This is what tourists to Hua Hin will look like in 2033

A male traveller at Hin Lek Fai viewpoint. File Photo

A study by Amadeus, the world’s leading global provider of travel technology solutions, has given an insight into the tourist of the future.

Attendees at the May meeting of the Royal Coast Riviera Club saw a presentation from Anthony Hoglund, Vice President & General Counsel, Asia Pacific for Amadeus who revealed the different types of tourists who are most likely to visit Hua Hin and Thailand over the next decade.

The Amadeus Traveler Tribes 2033 study was released earlier this year and aimed to identify how 1.947bn travelers will evolve over the next 10 years based on their developing traits, behaviors, and preferences.

The May meeting of the Royal Coast Riviera Club

The study surveyed 10,345 travelers from 15 countries and collected 5.84 million data points and study identified four Traveler Tribes:

Pioneering Pathfinders: Young, tech-savvy travelers who are always looking for new experiences.

Memory Makers: Older travelers who are more traditional in their travel behaviors.

Excited Experimentalists: Travelers who are excited about the future of travel but are also concerned about the impact of technology on travel.

Travel Tech-fluencers: Travelers who are influential in the travel space and are always looking for the latest and greatest travel technology.

The study predicts that the tourists who visit destinations in Thailand in 2033 will be a diverse group, with a wide range of interests and motivations. However, there are a few key trends that are likely to shape the future of tourism in Hua Hin.

One of the most significant trends is the rise of the Pioneering Pathfinders. These are young, tech-savvy travelers who are always looking for new experiences, who are aged between 23 and 41. They are drawn to Hua Hin for its laid-back atmosphere, its beautiful beaches, and its rich history and culture. They are also likely to be interested in sustainable tourism practices.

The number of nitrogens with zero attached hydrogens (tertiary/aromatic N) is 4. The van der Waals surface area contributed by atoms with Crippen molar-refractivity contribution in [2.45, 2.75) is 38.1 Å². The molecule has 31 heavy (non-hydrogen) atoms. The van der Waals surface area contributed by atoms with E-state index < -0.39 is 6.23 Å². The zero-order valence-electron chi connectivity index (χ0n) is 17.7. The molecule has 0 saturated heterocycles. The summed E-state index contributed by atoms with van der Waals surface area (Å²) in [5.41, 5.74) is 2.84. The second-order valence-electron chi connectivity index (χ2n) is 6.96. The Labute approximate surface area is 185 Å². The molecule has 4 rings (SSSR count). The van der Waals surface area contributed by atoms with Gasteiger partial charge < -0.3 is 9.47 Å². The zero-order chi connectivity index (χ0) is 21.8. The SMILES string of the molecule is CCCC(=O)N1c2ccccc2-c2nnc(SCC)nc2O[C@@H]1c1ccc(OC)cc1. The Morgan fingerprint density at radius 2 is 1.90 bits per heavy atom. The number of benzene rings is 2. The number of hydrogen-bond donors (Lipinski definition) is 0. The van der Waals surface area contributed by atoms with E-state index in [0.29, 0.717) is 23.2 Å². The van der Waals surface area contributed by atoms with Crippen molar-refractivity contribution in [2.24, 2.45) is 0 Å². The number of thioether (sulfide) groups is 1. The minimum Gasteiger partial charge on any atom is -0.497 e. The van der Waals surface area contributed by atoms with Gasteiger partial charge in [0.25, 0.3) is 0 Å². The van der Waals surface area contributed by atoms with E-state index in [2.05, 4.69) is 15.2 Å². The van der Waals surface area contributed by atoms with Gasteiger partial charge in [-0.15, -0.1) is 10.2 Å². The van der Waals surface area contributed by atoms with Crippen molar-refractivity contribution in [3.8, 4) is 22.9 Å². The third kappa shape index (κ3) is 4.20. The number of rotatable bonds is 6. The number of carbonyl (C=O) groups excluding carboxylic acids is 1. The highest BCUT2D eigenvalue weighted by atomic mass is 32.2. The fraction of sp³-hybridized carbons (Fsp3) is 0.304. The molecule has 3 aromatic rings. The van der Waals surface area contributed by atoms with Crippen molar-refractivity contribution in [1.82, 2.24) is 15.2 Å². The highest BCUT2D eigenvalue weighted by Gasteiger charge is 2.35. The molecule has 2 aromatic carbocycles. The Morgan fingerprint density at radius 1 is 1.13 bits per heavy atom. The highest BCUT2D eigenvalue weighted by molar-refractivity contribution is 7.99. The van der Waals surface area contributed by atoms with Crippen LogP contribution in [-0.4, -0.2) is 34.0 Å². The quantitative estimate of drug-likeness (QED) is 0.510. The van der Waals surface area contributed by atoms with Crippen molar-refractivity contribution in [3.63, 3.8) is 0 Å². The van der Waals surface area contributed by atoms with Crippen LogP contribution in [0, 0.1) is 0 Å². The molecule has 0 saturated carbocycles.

According to the report, Pioneering Pathfinders have an above-average income that lets them live a progressive, fast-paced life, always looking for their next big adventure. They’re forward looking because over 50% own a VR headset, NFT, or smart speaker (much higher ownership compared to other Traveler Tribes). 

And they’re fast paced because they’re open to calculated risk. That’s why 43% have invested in stocks/shares and 65% own cryptocurrency. 

Pioneering Pathfinders don’t buy technology for show. They consider functionality too. For example, 68% own a smart fitness tracker. This is because they know they need to manage their fast-paced lives, especially with a family to care for. As a result, 79% say that health and well-being dictate their decisions.

Despite their fast-paced lifestyle, the Pioneering Pathfinders have an emerging sensitive side. They care about the planet – already in 2023, 42% own an electric car. And they’re more likely than other Traveler Tribes to volunteer in their local community. 

In 2033, Memory Makers are also likely to make up the majority of tourists visiting Hua Hin.

According to the report, 44% of Memory Makers are aged 42 or older. This means they’re habitual, indicated by a 70% preference for familiar technologies over 30% preference for new and emerging ones. This extends into their experience as well. 

They’re less likely to have changed jobs or sought out new vocational skills in the past year (compared to other Traveler Tribes) and have low to medium income levels. 

It also reinforces their preference for habit, and they’re 24% more loss averse than other travelers. This means the future is a daunting prospect for them.

In brief: the two main types of tourists who are likely to visit Hua Hin in 2033:

Pioneering Pathfinders

  • Young, tech-savvy travelers
  • Always looking for new experiences
  • Likely to be interested in sustainable tourism practices
  • Trust AI to plan all aspects of travel
  • 65% of the Pioneering Pathfinders already own cryptocurrency
  • Prefer global hotel chains compared to local hotel chains
  • They expect sustainable accommodation to mirror their own sustainable behaviors

Memory Makers

  • Older travelers
  • More traditional in their travel behaviors
  • Put people first and place less value on technology and sustainability
  • Distrust technology and will be less likely than other travelers to trust AI when planning their trip
  • Despite their skepticism about technology, the Memory Makers are excited about VR and AR preview tours  
  • Given their low income and aversion to loss, justifying value for money is key
  • They prefer websites over apps

By understanding the needs and wants of these two main types of tourists, businesses in Hua Hin can better position themselves to attract and serve them in the years to come.

You can read the report in full at: